Research & Publications
Dr. Konnikova is a Neonatologist who focuses on the development of neonatal immunity at barrier sites such as the GI tract and the maternal-fetal interface and its role in the pathogenesis of diverse diseases such as sepsis, preterm labor, necrotizing enterocolitis (NEC), very early onset (VEO) and pediatric IBD.
Extensive Research Description
Dr. Konnikova is an Attending Neonatologist, and an Assistant Professor/Early Stage Investigator in Pediatrics and Obstetrics, Gynecology and Reproductive Sciences as well as a member of the Human and Translational Immunology Program at the Yale School of Medicine. Her group studies mucosal immunity at barrier sites; its normal development to maintain homeostasis and its role in the pathogenesis of diverse diseases such as sepsis, preterm labor, necrotizing enterocolitis (NEC), very early onset (VEO) and pediatric IBD.
Dr. Konnikova's post-doctoral training, under the supervision of Dr. Scott Snapper (Harvard Medical School) focused on the development of gastrointestinal (GI) tolerance in children. During that time, Dr. Konnikova had developed methodology for cryopreserving intestinal tissue with excellent viability and cell recovery. This technique enabled her to collect and study very rare diseases by preserving affected tissue at multiple sites followed by batch analysis (Mucosal Immunology, 2018). As such, She studied the role of a number of monogenic diseases such as, IL10 deficiency, in VEO IBD (Co-first author, IBD 2017; Kotlarz D et al, Nature Genetics, 2018; Kurolap A et al, Journal of Clinical Immunology, 2019, among others). Furthermore, this innovation allowed for serial monitoring of IBD activity in drug trials (Goettel et. al, CMGH, 2019).
Using cutting edge techniques such as mass cytometry (CyTOF) and single cell RNA sequencing (scRNAseq), the Konnikova lab is currently focused on understanding how mucosal immunity develops and what goes awry to cause disease. To this end, her group has establish a large biorepository (over 5,000 samples) of control and disease cryopreserved tissue lasting the entire human lifespan. Using tissue from our biobank in combination with CyTOF analysis, her group has been able to study the development of mucosal immunity in utero (Stras et al., Developmental Cell, 2019). Additionally, using a combination of scRNAseq and CyTOF techniques on a large cohort of patients with IBD, in collaboration with Dr. Snappers group, Dr. Konnikova characterized immune signatures differentiating ulcerative colitis and Crohn’s disease (Mitsialis et al., Gastroenterology, 2020). Current group interests include: (1) in utero adaptive immune development, (2) in utero intestinal development, (3) pathophysiology of necrotizing enterocolitis, a devastating disease of premature infants that is profoundly understudied, (4) pathophysiology of inflammatory bowel disease and (5) immune regulation at the maternal-fetal interface.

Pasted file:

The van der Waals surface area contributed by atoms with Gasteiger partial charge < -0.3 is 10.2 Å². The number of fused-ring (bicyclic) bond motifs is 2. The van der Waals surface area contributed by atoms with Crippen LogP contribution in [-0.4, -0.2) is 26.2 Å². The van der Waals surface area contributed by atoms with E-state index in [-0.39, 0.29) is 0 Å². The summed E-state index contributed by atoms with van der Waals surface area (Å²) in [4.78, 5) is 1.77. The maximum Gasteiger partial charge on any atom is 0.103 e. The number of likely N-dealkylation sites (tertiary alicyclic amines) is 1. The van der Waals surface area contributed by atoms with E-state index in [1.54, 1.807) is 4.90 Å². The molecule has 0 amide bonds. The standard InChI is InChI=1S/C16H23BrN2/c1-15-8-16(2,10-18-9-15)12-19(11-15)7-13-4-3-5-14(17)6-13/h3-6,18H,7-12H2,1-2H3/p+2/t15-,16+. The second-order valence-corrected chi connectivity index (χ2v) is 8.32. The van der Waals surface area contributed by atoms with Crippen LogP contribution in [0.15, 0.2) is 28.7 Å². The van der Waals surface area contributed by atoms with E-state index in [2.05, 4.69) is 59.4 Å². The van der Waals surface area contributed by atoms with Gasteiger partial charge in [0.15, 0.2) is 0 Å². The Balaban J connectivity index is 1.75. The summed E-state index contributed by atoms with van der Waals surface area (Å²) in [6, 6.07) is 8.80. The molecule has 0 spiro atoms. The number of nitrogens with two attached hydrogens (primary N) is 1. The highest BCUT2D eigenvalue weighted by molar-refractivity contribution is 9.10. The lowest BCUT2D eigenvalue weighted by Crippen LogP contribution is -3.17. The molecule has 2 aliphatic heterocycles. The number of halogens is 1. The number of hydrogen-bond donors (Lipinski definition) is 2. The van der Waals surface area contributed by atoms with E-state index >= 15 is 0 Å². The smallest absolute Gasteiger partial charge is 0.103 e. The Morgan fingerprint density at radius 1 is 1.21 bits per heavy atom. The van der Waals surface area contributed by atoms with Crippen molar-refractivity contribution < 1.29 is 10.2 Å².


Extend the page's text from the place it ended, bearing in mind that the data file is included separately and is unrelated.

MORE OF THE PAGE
Infant Nutrition Disorders; Infant, Premature; Placenta; Inflammatory Bowel Diseases; Immunity, Mucosal; Enterocolitis, Necrotizing